Constituencies and interest groups might matter a little less than we think

Will is right to say that I didn’t fully address one of Douthat’s core points, which he summarizes (quite well, I should add) in the post below:

The point of redistributive taxation isn’t to soak the rich – raising taxes, after all, imposes economic penalties. The larger goal is to improve the lot of poor and middle class citizens through redistributive programs. If the effectiveness of those programs is compromised by the Democratic Party’s core constituencies – teacher unions, the pro-immigration lobby – then perhaps it’s time to reconsider the scope of the Left’s political ambitions.

I agree that the point of redistributive taxation is to improve the lot of poor and middle class citizens and not, as I sometimes suggest, to soak the rich (though to be honest, I would really enjoy to see the rich soaked, if only to satisfy my class resentment*).  Insofar that I disagree with Will’s post – and Douthat’s column more generally – it’s in the idea that “the effectiveness of those problems is compromised by the Democratic Party’s core constituencies.”  That is, I’m not convinced that core constituencies qua core constituencies have that much influence over the policy-making process.

Or in other words, insofar that constituent groups or interest groups can compromise the passage of legislation – and particularly very big legislation – it’s because they can take advantage of the various veto points in the legislative process.  The stimulus, to use one of Will’s examples, was so incredibly pork laden in part because – in the absence of overwhelming legislative support – the only way to get the bill through was to fatten it up with goodies and sweeteners.  The same will be true of the final health care bill: it’s not so much that any one group can exert so much influence that they override the preferences of the legislators and water down the bill considerably, as it is that legislators have to essentially buy votes by paying off whichever parochial interests happens to want something because there isn’t enough consensus to override said interests (Kevin Drum made this point really well not too long ago).

As it stands, our institutions give interest groups the room to have a ton of influence, and give legislators plenty of incentive to give into that influence.  So, to get back to Will’s post, the Left (and the Right for that matter) does need to reconsider the scope of its political ambitions.  I happen to think that both sides need to widen that scope, and aim not just for passing good policy, but for reforming the institutions of governance**.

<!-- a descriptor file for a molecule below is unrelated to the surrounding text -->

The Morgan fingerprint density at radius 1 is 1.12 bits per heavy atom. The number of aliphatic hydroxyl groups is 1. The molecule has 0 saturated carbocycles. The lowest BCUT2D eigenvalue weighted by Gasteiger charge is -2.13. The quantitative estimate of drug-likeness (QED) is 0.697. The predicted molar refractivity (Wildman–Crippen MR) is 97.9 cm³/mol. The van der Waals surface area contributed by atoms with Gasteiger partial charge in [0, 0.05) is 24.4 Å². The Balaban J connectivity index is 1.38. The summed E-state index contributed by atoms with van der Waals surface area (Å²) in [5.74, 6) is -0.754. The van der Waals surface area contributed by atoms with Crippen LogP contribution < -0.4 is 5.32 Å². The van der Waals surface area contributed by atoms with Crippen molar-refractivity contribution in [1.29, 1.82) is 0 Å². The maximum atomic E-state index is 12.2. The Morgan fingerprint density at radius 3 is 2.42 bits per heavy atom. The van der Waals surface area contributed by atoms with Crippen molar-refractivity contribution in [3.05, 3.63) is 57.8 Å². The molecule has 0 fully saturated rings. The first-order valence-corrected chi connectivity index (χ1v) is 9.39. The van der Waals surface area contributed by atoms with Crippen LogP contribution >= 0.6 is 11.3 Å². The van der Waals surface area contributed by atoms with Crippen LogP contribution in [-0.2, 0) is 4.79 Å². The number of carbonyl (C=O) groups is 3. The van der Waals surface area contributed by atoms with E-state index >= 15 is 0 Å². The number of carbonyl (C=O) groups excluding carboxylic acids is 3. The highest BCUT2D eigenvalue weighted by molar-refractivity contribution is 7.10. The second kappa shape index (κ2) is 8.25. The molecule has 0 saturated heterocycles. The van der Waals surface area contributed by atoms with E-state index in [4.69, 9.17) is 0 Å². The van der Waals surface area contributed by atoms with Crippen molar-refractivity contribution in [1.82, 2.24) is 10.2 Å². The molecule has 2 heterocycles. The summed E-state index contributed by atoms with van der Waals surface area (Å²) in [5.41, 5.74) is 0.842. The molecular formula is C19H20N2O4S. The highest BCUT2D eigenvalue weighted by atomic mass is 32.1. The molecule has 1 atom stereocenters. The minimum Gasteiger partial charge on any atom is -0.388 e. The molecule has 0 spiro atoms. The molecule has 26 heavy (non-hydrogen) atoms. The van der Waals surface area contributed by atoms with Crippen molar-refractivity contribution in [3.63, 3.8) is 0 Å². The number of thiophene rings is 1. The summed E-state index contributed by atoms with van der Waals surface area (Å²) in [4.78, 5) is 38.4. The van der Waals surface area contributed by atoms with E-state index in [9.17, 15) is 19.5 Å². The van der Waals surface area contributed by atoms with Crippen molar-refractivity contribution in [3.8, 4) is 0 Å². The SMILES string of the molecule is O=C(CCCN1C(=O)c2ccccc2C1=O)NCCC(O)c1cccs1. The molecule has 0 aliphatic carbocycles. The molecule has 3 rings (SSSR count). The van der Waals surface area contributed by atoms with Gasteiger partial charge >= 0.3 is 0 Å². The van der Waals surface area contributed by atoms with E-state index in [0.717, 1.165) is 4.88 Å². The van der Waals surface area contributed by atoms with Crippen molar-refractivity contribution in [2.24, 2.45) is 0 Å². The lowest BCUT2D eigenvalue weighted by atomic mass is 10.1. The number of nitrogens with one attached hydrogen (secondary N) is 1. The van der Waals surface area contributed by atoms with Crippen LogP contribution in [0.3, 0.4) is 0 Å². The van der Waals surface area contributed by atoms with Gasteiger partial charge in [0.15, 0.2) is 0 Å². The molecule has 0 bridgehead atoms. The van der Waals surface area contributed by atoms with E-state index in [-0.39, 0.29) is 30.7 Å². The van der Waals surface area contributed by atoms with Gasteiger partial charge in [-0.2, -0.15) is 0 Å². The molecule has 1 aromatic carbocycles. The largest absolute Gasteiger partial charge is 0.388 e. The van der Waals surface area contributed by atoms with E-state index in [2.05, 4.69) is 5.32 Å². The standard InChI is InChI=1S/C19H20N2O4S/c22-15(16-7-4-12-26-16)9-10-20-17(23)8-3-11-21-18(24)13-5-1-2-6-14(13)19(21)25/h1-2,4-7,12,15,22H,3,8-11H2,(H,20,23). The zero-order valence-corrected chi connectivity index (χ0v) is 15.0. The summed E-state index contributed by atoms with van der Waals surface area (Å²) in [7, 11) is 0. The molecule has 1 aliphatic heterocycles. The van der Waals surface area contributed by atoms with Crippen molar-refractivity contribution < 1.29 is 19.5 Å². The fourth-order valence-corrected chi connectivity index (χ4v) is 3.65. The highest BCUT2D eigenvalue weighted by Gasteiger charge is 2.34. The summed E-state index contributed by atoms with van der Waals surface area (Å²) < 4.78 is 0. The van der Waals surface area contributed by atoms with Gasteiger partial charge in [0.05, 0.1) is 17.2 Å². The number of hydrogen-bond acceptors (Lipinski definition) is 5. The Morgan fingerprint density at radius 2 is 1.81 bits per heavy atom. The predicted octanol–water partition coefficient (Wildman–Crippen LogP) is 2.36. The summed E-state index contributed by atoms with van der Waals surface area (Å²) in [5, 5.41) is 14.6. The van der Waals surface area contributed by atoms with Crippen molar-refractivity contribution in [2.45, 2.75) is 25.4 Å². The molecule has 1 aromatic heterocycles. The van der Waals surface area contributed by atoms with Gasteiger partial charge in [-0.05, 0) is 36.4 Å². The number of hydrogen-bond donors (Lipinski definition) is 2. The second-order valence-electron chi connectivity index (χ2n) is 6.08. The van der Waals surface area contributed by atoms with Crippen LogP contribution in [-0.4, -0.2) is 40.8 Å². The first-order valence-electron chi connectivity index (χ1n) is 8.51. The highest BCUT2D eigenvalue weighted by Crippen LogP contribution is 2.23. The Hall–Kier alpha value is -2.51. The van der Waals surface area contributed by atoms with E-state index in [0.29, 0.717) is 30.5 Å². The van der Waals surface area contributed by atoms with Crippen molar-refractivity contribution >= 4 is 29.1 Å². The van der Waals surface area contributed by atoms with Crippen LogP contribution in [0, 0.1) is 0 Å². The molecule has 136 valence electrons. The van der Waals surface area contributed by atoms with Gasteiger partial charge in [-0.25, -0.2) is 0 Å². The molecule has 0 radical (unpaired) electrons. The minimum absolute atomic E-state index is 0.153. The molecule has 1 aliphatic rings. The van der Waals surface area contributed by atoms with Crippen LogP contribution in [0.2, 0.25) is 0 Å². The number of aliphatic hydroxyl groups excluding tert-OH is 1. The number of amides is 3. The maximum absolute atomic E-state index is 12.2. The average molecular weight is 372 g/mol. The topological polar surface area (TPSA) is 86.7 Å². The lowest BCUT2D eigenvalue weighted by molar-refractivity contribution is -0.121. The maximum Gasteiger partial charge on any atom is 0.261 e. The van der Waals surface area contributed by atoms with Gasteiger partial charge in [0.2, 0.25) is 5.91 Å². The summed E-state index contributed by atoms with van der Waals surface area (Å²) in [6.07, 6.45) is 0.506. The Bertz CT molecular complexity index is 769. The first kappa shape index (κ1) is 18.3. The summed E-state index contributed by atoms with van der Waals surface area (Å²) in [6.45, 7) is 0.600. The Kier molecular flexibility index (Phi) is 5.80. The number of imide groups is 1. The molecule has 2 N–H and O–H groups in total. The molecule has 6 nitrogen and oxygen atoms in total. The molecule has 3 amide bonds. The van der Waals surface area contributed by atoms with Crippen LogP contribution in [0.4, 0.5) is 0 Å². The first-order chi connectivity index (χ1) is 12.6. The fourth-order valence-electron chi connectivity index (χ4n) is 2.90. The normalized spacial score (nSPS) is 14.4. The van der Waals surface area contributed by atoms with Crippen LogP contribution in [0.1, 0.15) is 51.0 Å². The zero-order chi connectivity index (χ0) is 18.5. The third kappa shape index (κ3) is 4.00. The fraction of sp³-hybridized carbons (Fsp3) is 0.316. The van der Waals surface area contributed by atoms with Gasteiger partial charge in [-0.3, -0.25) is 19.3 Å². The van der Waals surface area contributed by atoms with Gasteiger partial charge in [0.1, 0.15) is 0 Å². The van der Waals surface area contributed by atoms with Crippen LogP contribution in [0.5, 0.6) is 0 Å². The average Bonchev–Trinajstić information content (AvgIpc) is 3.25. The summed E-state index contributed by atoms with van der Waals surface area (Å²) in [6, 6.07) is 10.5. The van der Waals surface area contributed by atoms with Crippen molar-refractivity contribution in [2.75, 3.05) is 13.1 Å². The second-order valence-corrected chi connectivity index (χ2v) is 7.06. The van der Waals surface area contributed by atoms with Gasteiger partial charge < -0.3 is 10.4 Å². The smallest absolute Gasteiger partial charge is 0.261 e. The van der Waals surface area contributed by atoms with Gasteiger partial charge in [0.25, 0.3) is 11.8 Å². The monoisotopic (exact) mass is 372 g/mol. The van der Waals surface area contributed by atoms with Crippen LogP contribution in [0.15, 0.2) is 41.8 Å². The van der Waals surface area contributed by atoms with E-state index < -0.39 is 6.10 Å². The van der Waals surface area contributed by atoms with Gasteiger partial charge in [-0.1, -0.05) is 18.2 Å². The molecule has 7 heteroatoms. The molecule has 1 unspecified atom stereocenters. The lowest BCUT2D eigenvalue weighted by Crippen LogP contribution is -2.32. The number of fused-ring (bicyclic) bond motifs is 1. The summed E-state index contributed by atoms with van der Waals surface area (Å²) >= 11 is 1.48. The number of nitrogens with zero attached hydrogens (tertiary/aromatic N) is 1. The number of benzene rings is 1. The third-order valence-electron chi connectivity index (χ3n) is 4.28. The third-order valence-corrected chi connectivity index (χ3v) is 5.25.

*Most of which is a product of my time at UVA.

**It’s worth adding that I might be completely wrong about this entire post.

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3 thoughts on “Constituencies and interest groups might matter a little less than we think

  1. I’m about to pass out here but so far, so convinced. I guess where I’d be interested to push this is to see if this works/is true only at the federal government.

    I mean, with the specific example of the teachers’ unions, they’re not nearly as powerful on Capitol Hill as say AARP or industrial lobbyists. At the state level, however, they’re enormously influential. (except Texas)

    I don’t have any well-defined thoughts on this but the interplay of interests, core constituencies, federal and state governments seems…really interesting – in terms of looking at the policy-making process.

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  2. As it stands, our institutions give interest groups the room to have a ton of influence, and give legislators plenty of incentive to give into that influence. So, to get back to Will’s post, the Left (and the Right for that matter) does need to reconsider the scope of its political ambitions. I happen to think that both sides need to widen that scope, and aim not just for passing good policy, but for reforming the institutions of governance**.

    From my perspective, the politicians and political institutions do this because it gives them cover for their decisions. They may never come out and say “I voted against that bill because the teacher’s union told me to” but if they can use what the teachers have said tosheild themsleves, or to spread the blame they will. For all the narcicissim supposedly in politics these days, there’s also a lot of spinelessness

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  3. It seems a basic part of democracy that constituents support pols to get what they want and pols try to give groups that support them what they want. Democracy is about people voting for pols they like and who do things they like. I think criticizing pols you don’t like for just doing something to help there supporters is often a asinine complaint that misses the point of democracy. I think a better question is who are the constituents and how does doing something they want also help the general population. Inserting a loophole into a bill so some business can get away with something that should be illegal supports a constituent but hurts the population. But, for the sake of argument, giving money to hire new teachers helps the EVIL TEACHERS UNIONS ( and lord knows teachers have been the enemy of American for years) but plausibly helps students by suppling more teachers and smaller class sizes.

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